S&P Global Ratings has reportedly given Judo Bank a BBB- rating, which is a move that may have surprised one of Australia’s first banking challengers for SMBs, especially due to the “relatively short life cycle,” according to an update from The Future of Banking.
In issuing its latest rating on Thursday (September 16, 2021), the S&P commented on its methodology, while emphasizing that Judo Bank is currently “well capitalized,” which should enable steady growth even though it has recorded “limited profitability to date.”
Chris Bayliss, Deputy CEO and CFO at Judo Bank, stated that obtaining an investment-grade rating from S&P is an important achievement for a banking platform that had only been provided its authorized deposit-taking institution (ADI) permit less than 3 years back.
Bayliss added that “receiving the BBB- issuer credit rating from S&P is another notch in Judo’s belt and a major achievement for any bank, let alone one that has held a banking licence for less than three years.”
Even though it may have been unexpected, the rating is said to offer additional impetus for business expansion of Judo Bank’s fast-growing $2.8 billion deposits portfolio, “with the rating facilitating access to a wider investor audience.”
As covered in April 2021, Judo Bank had released an SME Banking Insights report for February 2021.
The extensive report noted that the Australian small to medium-sized enterprises (SME) segment remained the “largest battleground for revenue, profit and growth.” The report added that this particular segment is now “firmly on the radar of all banks, non-bank lenders, and financial service providers.”
The report released by the challenger bank also mentioned that to support these developments, the East & Partners have prepared a “customer-centric, demand side” research and insights program with assistance from Judo Bank. It aims to cover Australian SME firms and effective ways to work with them. The report adds that SMEs remain focused “on cash flow and working capital; this is what small businesses devote most of their resources upon and represents the single biggest business risk for them.”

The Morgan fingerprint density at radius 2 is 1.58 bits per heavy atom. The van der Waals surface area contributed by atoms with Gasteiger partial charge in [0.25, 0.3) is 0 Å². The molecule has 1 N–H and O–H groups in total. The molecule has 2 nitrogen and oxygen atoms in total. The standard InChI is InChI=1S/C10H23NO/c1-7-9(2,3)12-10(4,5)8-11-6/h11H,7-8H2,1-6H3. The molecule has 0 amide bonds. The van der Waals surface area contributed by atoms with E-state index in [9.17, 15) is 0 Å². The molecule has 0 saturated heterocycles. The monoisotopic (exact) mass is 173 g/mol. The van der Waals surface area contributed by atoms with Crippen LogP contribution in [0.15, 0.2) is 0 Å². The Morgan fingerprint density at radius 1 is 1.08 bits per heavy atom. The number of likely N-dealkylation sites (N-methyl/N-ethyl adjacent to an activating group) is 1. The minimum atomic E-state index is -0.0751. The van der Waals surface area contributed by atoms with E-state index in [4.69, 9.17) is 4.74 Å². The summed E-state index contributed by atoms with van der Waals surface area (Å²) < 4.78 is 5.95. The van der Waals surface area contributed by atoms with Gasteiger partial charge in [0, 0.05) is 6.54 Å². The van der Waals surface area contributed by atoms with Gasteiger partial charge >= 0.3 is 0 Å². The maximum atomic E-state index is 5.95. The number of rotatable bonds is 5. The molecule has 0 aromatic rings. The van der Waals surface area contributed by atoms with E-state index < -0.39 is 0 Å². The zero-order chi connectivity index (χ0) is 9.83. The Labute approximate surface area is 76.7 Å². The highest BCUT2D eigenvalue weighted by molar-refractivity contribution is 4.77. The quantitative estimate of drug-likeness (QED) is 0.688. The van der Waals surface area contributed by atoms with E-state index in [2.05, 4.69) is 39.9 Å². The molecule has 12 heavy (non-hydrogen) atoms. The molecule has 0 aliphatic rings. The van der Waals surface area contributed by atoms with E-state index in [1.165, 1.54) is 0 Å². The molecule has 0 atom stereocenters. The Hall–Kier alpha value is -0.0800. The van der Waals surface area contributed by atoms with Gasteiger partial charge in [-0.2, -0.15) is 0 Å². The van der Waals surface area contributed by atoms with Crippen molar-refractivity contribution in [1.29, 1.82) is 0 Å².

Earlier this month, Judo Bank’s management had confirmed that it won’t be refusing or preventing various types of businesses from using its banking services. However, the bank clarified that it would be making its decisions on a case-by-case basis.
During the “Australia as a Technology and Financial Centre” senate inquiry, Judo Bank CEO Joseph Healy had been asked about the firm’s practices for providing certain banking services. One of the main issues being addressed by the Committee is ‘de-banking’, where Fintech firms and crypto-related businesses are not allowed to access certain financial services.
Healy noted that Judo Bank will be committed to following the “four C’s of banking”: character, capacity, capital and collateral. These factors would be taken into consideration when determining whether to offer banking services to a company operating in the crypto-assets sector.
Healy also noted that the banking challenger will be “looking at these business models, the same way that we look at any other business model.”
Healy added that even though Judo Bank does not have crypto-related businesses working with them, there’s still no legitimate reason why they won’t be providing them the services the require.